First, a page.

The monarch butterfly has one of the most incredible life journeys in the animal kingdom. That journey begins as a tiny egg on the underside of a milkweed leaf, and ends as a beautiful black and orange butterfly. The monarch begins life as a yellow, black, and white caterpillar. It grows quickly and soon creates a pale green chrysalis. Two weeks pass, and out comes an adult butterfly. The monarch butterfly spends the summer in the meadows of North America. But as summer comes to an end, and the days get colder and shorter, the monarch must leave the meadows.
The monarchs fly south, up to 3,000 miles, to their winter homes. It was not until 1975 that scientist discovered the twelve mountain tops in central Mexico where the monarch spend their winters. Once spring arrives the monarchs return north and begin the multi-generational cycle all over again. It is still unknown how the monarchs make the journey, but each year they do.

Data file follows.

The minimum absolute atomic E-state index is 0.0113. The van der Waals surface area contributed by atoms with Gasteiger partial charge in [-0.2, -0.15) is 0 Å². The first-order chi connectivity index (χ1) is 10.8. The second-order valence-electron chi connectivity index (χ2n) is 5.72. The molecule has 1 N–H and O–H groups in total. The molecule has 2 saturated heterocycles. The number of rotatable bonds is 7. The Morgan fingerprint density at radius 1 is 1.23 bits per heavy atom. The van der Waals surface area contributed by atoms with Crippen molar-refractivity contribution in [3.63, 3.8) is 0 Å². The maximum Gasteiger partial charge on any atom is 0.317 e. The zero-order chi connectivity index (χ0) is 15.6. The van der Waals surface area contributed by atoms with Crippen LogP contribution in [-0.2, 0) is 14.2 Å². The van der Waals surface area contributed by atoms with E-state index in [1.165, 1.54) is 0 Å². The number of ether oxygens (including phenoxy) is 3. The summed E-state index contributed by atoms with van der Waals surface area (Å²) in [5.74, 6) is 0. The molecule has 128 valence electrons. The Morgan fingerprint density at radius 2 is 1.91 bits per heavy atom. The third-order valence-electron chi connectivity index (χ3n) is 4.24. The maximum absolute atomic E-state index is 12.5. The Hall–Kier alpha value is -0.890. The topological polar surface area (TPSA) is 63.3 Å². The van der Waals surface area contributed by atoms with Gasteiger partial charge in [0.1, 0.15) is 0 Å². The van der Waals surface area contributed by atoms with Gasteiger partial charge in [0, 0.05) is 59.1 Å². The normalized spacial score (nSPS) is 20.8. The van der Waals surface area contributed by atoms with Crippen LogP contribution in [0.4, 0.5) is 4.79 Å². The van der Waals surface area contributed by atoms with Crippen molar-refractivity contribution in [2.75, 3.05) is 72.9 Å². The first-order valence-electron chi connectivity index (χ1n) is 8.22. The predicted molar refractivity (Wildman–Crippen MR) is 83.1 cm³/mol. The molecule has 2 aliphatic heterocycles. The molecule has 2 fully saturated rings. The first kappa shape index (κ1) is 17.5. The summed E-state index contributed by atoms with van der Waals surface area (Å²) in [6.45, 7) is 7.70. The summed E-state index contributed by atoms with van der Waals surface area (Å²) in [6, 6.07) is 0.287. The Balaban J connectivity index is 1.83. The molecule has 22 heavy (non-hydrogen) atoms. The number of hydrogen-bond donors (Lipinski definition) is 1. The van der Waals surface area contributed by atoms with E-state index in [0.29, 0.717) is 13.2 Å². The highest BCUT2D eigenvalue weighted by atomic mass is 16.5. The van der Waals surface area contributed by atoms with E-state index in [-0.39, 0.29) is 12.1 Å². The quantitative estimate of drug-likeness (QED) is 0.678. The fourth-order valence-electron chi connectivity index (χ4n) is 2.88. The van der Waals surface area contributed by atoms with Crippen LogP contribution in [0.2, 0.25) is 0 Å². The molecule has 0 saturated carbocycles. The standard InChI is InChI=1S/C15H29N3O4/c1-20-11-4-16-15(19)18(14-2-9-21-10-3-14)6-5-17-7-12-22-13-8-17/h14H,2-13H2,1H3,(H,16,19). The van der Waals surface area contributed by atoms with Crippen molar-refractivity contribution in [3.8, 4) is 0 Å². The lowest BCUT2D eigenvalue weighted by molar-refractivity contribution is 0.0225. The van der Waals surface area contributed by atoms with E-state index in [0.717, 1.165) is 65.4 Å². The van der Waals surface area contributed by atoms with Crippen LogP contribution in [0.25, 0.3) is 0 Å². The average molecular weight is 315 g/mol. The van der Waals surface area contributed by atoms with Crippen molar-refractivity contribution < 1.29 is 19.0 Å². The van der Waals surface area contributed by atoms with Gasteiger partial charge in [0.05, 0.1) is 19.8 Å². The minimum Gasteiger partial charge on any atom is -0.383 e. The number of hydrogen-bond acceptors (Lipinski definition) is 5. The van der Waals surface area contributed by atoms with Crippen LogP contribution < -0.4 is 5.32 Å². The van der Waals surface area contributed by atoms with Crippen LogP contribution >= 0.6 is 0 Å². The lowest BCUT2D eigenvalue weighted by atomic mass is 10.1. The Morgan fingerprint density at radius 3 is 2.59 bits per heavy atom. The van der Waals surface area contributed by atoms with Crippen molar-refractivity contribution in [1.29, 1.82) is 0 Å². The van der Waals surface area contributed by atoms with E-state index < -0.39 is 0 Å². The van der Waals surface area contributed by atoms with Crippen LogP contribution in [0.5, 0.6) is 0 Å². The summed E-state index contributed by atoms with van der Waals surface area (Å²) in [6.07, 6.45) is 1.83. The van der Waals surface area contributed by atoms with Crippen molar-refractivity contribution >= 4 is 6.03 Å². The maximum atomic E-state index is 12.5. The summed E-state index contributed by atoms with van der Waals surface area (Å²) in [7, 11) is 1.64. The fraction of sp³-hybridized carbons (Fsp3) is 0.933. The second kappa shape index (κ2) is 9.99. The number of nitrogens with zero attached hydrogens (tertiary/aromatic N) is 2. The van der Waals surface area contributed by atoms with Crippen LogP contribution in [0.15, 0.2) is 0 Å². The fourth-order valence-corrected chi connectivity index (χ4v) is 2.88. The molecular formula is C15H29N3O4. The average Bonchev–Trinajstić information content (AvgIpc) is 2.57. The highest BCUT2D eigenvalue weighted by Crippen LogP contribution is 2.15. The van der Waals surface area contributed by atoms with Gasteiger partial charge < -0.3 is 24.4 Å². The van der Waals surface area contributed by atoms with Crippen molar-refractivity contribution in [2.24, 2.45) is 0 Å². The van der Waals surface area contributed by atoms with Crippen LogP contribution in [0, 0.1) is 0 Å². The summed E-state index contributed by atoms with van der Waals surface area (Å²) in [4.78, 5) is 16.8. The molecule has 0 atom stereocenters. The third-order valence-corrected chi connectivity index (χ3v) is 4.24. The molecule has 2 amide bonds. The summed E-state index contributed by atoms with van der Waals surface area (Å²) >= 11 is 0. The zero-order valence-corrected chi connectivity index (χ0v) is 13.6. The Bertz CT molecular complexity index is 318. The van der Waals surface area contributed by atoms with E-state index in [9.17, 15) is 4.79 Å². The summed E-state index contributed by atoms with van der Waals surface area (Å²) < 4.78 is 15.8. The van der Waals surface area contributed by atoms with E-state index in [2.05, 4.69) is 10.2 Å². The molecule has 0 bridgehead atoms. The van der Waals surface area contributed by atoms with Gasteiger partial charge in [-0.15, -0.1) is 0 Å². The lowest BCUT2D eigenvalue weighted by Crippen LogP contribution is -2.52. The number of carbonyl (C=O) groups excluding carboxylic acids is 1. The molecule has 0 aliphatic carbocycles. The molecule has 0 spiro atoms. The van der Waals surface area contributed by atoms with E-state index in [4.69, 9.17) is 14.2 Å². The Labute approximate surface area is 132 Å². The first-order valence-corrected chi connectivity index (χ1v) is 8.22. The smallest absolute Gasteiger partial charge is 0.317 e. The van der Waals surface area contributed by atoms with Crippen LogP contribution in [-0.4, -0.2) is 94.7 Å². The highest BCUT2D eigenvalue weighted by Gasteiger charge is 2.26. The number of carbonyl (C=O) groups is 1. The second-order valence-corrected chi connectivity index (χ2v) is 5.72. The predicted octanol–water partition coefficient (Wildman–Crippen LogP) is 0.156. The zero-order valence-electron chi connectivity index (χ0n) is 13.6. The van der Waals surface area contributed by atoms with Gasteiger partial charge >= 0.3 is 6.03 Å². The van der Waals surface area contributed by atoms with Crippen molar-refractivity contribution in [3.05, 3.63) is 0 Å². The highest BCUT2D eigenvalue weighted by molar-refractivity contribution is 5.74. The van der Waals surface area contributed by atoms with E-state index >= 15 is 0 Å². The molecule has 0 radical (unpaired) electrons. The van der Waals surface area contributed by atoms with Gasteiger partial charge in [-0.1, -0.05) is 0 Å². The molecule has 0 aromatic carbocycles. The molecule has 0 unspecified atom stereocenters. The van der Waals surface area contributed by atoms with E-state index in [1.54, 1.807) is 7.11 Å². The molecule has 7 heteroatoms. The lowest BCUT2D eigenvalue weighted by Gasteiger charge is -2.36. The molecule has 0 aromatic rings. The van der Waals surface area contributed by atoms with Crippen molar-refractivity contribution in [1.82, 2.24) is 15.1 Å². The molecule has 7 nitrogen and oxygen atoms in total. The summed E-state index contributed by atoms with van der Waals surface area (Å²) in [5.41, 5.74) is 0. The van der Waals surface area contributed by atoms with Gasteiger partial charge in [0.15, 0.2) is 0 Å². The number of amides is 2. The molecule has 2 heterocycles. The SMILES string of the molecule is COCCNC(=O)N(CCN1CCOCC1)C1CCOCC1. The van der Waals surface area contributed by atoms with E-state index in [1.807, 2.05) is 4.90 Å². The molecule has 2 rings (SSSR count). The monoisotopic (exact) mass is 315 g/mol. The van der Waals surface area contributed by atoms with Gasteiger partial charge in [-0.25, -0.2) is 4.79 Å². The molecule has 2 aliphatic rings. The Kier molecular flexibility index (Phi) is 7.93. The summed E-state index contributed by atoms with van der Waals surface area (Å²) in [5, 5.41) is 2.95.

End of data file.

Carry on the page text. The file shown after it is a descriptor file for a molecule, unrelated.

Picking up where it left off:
The monarch’s journey is getting more and more difficult as both their summer and winter homes are beginning to disappear. As human continue to develop the land there is less habitat that the monarchs need to survive; however, you can do something about it. Planting a butterfly garden creates patches of habitat vital to the monarch’s survival. These gardens have milkweed and nectar plants that provide food for both the caterpillar and the adult butterfly.
If you want to learn more about the monarch butterfly you can visit the juvenile non-fiction section at the Auburn Hills Public Library. Here are some books that you can check out on the topic.